{[ promptMessage ]}

Bookmark it

{[ promptMessage ]}

Ch12 - bee76985_ch12_691-754 13:23 Page 691 CHAPTER 12...

Info icon This preview shows pages 1–3. Sign up to view the full content.

View Full Document Right Arrow Icon
Caption to come 12 CHAPTER Kinetics of Particles: Newton’s Second Law
Image of page 1

Info icon This preview has intentionally blurred sections. Sign up to view the full version.

View Full Document Right Arrow Icon
692 12.1. INTRODUCTION Newton’s first and third laws of motion were used extensively in stat- ics to study bodies at rest and the forces acting upon them. These two laws are also used in dynamics; in fact, they are sufficient for the study of the motion of bodies which have no acceleration. However, when bodies are accelerated, that is, when the magnitude or the direction of their velocity changes, it is necessary to use Newton’s second law of motion to relate the motion of the body with the forces acting on it. In this chapter we will discuss Newton’s second law and apply it to the analysis of the motion of particles. As we state in Sec. 12.2, if the resultant of the forces acting on a particle is not zero, the parti- cle will have an acceleration proportional to the magnitude of the re- sultant and in the direction of this resultant force. Moreover, the ra- tio of the magnitudes of the resultant force and of the acceleration can be used to define the mass of the particle. In Sec. 12.3, the linear momentum of a particle is defined as the product L m v of the mass m and velocity v of the particle, and it is demonstrated that Newton’s second law can be expressed in an al- ternative form relating the rate of change of the linear momentum with the resultant of the forces acting on that particle. Section 12.4 stresses the need for consistent units in the solution of dynamics problems and provides a review of the International Sys- tem of Units (SI units) and the system of U.S. customary units. In Secs. 12.5 and 12.6 and in the Sample Problems which follow, Newton’s second law is applied to the solution of engineering prob- lems, using either rectangular components or tangential and normal components of the forces and accelerations involved. We recall that an actual body—including bodies as large as a car, rocket, or airplane—can be considered as a particle for the purpose of analyz- ing its motion as long as the effect of a rotation of the body about its mass center can be ignored. The second part of the chapter is devoted to the solution of prob- lems in terms of radial and transverse components, with particular emphasis on the motion of a particle under a central force. In Sec. 12.7, the angular momentum H O of a particle about a point O is de- fined as the moment about O of the linear momentum of the parti- cle: H O r m v . It then follows from Newton’s second law that the rate of change of the angular momentum H O of a particle is equal to the sum of the moments about O of the forces acting on that particle. Section 12.9 deals with the motion of a particle under a central force, that is, under a force directed toward or away from a fixed point O. Since such a force has zero moment about O , it follows that the angular momentum of the particle about O is conserved. This property greatly simplifies the analysis of the motion of a particle under a central force; in Sec. 12.10 it is applied to the solution of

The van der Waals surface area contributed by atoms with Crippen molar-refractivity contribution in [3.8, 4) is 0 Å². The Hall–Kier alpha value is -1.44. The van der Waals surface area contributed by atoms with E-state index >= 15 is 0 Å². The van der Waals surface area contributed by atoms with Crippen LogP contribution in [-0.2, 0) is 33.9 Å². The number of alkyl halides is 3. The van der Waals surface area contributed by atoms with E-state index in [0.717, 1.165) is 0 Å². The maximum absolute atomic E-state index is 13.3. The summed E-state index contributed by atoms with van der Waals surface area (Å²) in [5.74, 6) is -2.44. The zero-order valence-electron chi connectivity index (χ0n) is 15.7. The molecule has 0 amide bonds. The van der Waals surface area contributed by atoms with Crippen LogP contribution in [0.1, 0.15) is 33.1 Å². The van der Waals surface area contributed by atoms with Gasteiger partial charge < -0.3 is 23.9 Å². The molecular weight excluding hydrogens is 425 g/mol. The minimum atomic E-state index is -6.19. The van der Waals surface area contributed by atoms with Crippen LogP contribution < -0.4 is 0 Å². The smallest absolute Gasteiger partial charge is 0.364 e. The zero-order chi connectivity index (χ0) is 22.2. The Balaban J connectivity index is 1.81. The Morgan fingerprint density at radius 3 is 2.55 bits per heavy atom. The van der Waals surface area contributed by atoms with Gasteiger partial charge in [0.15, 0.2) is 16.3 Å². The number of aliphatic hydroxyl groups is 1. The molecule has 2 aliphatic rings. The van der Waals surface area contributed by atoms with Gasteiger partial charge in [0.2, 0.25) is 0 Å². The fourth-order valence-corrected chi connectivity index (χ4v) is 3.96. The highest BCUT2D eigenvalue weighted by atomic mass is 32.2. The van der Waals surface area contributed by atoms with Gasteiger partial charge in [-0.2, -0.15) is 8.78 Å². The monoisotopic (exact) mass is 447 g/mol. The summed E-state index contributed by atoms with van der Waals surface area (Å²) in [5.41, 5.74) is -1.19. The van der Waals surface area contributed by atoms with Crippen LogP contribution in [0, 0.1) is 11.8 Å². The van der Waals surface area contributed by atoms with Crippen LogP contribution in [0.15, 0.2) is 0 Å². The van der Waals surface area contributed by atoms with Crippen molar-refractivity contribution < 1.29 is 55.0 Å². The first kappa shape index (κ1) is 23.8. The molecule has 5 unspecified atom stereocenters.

Image of page 2
Image of page 3
This is the end of the preview. Sign up to access the rest of the document.

{[ snackBarMessage ]}

What students are saying

  • Left Quote Icon

    As a current student on this bumpy collegiate pathway, I stumbled upon Course Hero, where I can find study resources for nearly all my courses, get online help from tutors 24/7, and even share my old projects, papers, and lecture notes with other students.

    Student Picture

    Kiran Temple University Fox School of Business ‘17, Course Hero Intern

  • Left Quote Icon

    I cannot even describe how much Course Hero helped me this summer. It’s truly become something I can always rely on and help me. In the end, I was not only able to survive summer classes, but I was able to thrive thanks to Course Hero.

    Student Picture

    Dana University of Pennsylvania ‘17, Course Hero Intern

  • Left Quote Icon

    The ability to access any university’s resources through Course Hero proved invaluable in my case. I was behind on Tulane coursework and actually used UCLA’s materials to help me move forward and get everything together on time.

    Student Picture

    Jill Tulane University ‘16, Course Hero Intern